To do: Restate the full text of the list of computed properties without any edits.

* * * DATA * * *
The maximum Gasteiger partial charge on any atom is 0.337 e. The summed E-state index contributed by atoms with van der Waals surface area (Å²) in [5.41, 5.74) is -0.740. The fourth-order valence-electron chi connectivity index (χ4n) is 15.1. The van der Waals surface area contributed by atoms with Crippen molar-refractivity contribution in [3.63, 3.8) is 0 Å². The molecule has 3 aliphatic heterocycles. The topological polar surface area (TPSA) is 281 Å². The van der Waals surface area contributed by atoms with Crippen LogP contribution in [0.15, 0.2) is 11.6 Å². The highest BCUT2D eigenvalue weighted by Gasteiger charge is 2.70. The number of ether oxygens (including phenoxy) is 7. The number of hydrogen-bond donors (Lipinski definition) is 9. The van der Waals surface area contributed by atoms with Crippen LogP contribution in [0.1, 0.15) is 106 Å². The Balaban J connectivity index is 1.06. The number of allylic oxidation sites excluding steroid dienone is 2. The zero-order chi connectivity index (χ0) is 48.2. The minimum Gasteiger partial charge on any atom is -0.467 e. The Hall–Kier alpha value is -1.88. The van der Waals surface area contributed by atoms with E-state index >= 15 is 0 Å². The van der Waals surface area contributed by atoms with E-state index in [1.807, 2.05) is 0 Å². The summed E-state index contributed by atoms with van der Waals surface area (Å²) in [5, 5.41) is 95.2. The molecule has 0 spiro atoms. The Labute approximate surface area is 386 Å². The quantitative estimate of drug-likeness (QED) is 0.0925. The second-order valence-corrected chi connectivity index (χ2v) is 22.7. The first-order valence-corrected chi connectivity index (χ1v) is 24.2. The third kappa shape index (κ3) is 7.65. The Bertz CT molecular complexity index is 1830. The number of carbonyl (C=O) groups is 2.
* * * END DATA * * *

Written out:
The maximum Gasteiger partial charge on any atom is 0.337 e. The summed E-state index contributed by atoms with van der Waals surface area (Å²) in [5.41, 5.74) is -0.740. The fourth-order valence-electron chi connectivity index (χ4n) is 15.1. The van der Waals surface area contributed by atoms with Crippen molar-refractivity contribution in [3.63, 3.8) is 0 Å². The molecule has 3 aliphatic heterocycles. The topological polar surface area (TPSA) is 281 Å². The van der Waals surface area contributed by atoms with Crippen LogP contribution in [0.15, 0.2) is 11.6 Å². The highest BCUT2D eigenvalue weighted by Gasteiger charge is 2.70. The number of ether oxygens (including phenoxy) is 7. The number of hydrogen-bond donors (Lipinski definition) is 9. The van der Waals surface area contributed by atoms with Crippen LogP contribution in [0.1, 0.15) is 106 Å². The Balaban J connectivity index is 1.06. The number of allylic oxidation sites excluding steroid dienone is 2. The zero-order chi connectivity index (χ0) is 48.2. The minimum Gasteiger partial charge on any atom is -0.467 e. The Hall–Kier alpha value is -1.88. The van der Waals surface area contributed by atoms with E-state index >= 15 is 0 Å². The van der Waals surface area contributed by atoms with E-state index in [1.807, 2.05) is 0 Å². The summed E-state index contributed by atoms with van der Waals surface area (Å²) in [5, 5.41) is 95.2. The molecule has 0 spiro atoms. The Labute approximate surface area is 386 Å². The quantitative estimate of drug-likeness (QED) is 0.0925. The second-order valence-corrected chi connectivity index (χ2v) is 22.7. The first-order valence-corrected chi connectivity index (χ1v) is 24.2. The third kappa shape index (κ3) is 7.65. The Bertz CT molecular complexity index is 1830. The number of carbonyl (C=O) groups is 2.